PREFACE BY JULIA NEUBERGER
This 1888 novel is about a couple who love each other, but his political ambitions demand money and she is poor: Reuben Sachs would be a fairly standard late-Victorian novel about the cruelty of the marriage market if it were not imbued with feminist polemic - Amy Levy (1861-89) was sharply critical of the empty lives led by women with nothing to do all day except gossip, play cards and go shopping.
The setting is the Anglo-Jewish community in Bayswater, portrayed with a sardonic gaze that shocked contemporary readers. Yet the author's theme was broader, for she was in part reacting against Daniel Deronda: she believed that George Eliot had romanticised her Jewish characters and that no novelist had yet described the modern Jew with 'his surprising virtues and no less surprising vices.'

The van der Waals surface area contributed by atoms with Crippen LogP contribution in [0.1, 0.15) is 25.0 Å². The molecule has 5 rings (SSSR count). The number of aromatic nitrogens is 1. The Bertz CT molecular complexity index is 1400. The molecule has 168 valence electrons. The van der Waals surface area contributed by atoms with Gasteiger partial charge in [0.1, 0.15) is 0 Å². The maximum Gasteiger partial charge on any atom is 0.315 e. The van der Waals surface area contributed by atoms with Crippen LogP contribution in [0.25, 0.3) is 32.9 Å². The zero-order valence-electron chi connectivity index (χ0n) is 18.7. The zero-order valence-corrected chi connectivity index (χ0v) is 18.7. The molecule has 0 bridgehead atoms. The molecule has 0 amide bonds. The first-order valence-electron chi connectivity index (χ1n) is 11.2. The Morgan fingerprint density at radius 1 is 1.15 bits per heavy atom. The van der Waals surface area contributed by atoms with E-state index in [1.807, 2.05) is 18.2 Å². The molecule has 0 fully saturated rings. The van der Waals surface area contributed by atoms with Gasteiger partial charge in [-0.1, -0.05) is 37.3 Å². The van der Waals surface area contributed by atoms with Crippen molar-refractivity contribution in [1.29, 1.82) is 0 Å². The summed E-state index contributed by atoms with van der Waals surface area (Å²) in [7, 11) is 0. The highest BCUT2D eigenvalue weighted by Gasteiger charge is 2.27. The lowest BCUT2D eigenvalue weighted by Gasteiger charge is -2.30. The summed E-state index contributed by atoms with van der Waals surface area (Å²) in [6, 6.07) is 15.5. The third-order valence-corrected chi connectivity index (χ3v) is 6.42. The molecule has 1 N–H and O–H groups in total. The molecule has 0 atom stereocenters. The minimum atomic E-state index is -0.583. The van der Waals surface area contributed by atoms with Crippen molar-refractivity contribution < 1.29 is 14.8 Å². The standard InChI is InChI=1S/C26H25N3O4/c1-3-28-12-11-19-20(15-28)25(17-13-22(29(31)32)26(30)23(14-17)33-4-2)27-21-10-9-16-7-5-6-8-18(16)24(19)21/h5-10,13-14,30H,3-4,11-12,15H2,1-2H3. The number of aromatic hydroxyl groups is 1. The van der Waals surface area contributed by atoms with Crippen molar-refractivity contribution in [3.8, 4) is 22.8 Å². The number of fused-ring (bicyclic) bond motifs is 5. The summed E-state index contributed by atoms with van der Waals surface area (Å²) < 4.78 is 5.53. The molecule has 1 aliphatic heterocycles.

Oscar Wilde observed: 'Its directness, its uncompromising truths, its depth of feeling, and above all, its absence of any single superfluous word, make Reuben Sachs, in some sort, a classic'; Julia Neuberger writes in her Preface, 'This is a novel about women, and Jewish women, about families, and Jewish families, about snobbishness, and Jewish snobbishness'; while in the Independent on Sunday Lisa Allardice said: 'Sadder but no less sparkling than Miss Pettigrew, Reuben Sachs is another forgotten classic by an accomplished female novelist. Amy Levy might be described as a Jewish Jane Austen.'
To read more about Reuben Sachs go to the Persephone Forum.
Also available as a (free) e-book.
Since the theme is marriage as a financial and social construct, and since the tone is heavily ironic, we chose an 1888 cotton velveteen called 'Orange Blossom' (the flower traditionally carried by a bride) in sombre colours.